So...anecdotally...there is no travel shock effect on wine. But empirically, given the above caveats, and many undiscussed ones; there is a travel shock effect on wine...but it seems a minor effect.

Just another data point.

IMHO...this EdmundsStJohn Roussanne '04 may be one of the greatest Roussannes made in Calif. Maybe not right now, but down the road. It is big/rich/ripe and lush; yet has a high acidity underneath and a nice minerality. I suspect this will go for 10-15 yrs yet. Amazing juice.

TomHill

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#327949 - 06-08-2007 14:58:52 Four For Four... [Re: TomHill]
TomHill Online   content
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Elvis Has Entered the Building!

Registered: 02-15-2004 17:42:19
Posts: 10723
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Repeated the test 3 more times over the last 3 days. Nailed the just arrived/traveled btl every time, at various temperatures and after sitting in the btl those 3 days.
The just arrived btl just seemed a bit brittle & hollow, not the richness & lushness of the one that had been here 6 months.
Tom

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#327963 - 06-08-2007 21:28:13 Re: Four For Four... [Re: TomHill]
David Nelson Offline
Regular

Registered: 10-07-2002 07:00:00
Posts: 681
Loc: St. Louis, Missouri
Tom,

Thanks for undertaking the experiment and reporting the results. I appreciate it, as I've generally been of the let 'em rest camp.

Interestingly (at least to me) one occasion when I couldn't resist the pop and pour at the office turned out to be an instance of positive travel shock. I opened an '02 ESJ The Shadow on arrival to see what I thought before recommending to friends, and that bottle showed much more open than any of the other three bottles I subsequently have opened. I'm leaving that one alone at least until the fall.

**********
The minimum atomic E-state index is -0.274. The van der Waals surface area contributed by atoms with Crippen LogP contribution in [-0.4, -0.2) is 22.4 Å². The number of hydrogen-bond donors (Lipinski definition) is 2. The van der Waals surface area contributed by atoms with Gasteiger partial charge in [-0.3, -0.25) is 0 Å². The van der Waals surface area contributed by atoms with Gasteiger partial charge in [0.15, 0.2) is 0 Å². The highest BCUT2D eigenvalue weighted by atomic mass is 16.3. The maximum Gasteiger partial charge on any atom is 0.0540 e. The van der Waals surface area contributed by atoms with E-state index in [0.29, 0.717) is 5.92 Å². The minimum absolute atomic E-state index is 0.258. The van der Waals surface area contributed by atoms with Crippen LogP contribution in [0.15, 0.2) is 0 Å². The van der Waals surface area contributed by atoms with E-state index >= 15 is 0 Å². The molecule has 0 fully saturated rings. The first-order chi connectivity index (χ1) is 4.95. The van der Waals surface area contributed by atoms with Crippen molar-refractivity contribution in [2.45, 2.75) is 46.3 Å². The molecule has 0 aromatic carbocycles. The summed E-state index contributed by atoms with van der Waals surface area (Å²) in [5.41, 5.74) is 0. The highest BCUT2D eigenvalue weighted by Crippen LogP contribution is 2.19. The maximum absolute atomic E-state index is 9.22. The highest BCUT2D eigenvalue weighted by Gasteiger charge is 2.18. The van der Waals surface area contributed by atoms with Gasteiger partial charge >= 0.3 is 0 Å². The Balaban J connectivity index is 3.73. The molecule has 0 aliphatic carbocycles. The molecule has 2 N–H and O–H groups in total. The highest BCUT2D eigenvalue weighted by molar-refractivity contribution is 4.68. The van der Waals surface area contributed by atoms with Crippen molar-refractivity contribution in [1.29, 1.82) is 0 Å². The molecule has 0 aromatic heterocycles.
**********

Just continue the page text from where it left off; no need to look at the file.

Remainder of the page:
Wine is definitely fascinating stuff!

Cheers,

Dave

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#327989 - 06-09-2007 16:05:30 Yup.... [Re: David Nelson]
TomHill Online   content
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Elvis Has Entered the Building!

Registered: 02-15-2004 17:42:19
Posts: 10723
Loc: LosAlamos
Dave,
The last btl I had of TheShadow, in fact, the three I've had thus far, all seemed pretty tightly wound. But great structure to it. I think that TheShadow is going to be a pretty special wine down the road in a few yrs, however. Too bad we had to pay such big $$'s for it!! :-)
Tom

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#328003 - 06-09-2007 21:27:28 Surprisingly, .... [Re: TomHill]
BEB Online   content
True Southern Exposure
Crazed Wino

Registered: 01-02-2001 08:00:00
Posts: 5389
Loc: Somewhere in the Great Valley ...
... no one has mentioned Matt Kramer's words on this subject in Making Sense of Wine. He distinguishes "bottle sickness" which he attributes to bottling and shipping and wine which is subject to prolonged vibrations. Wine recovers, he says, from bottle sickness in 1 to 3 weeks. However, wine is not materially affected by prolonged vibrations (such as by an air conditioner or other cooling unit.) He doesn't not, to my mind, sufficiently distinguish how bottle sickness occurs in the former but not in the latter. It would appear to be an absorption of oxygen that he attributes to "bottle sickness."


Edited by BEB (06-10-2007 12:38:26)
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BEB

"I've wrestled with reality for 35 years and I'm happy to state I finally won out over it." Elwood P. Dowd

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#328039 - 06-10-2007 15:22:42 Re: Four For Four... [Re: TomHill]
Noel Offline
Local

Registered: 01-27-2005 01:56:23
Posts: 1947
Loc: Philippines
I totally agree that wine should rest for at least a month after shipping (my friend, Edouard, says a minimum of 3 months in his opinion); as I have my wine flown in from SF to Manila.

I learned this through experience when I gave up buying Bordeaux from local retailers several a years ago and started importing wine for myself. An example that comes to mind is the '98 Ch. Le Bon Pasteur which I got all from the same source, 1 cases from Winex.

I tried a few within the first 2 weeks after receiving them (around November 2004) and found them to be interesting enough to buy more at the price (only US$48 per at the time), but nothing too exciting. I tried another couple of bottles after around another couple of weeks and found them slightly better, but still not overly interesting. After that, I left them alone for around 8-10 months.

Next I tried some, and until I finished them, they were absolutely singing.

Another example a couple of years ago was the Doc's 1990 Sociando Mallet which he opened a mere few hours after it arrived. It was very edgy and nervous to me. I kidded him that it was still suffering from jetlag.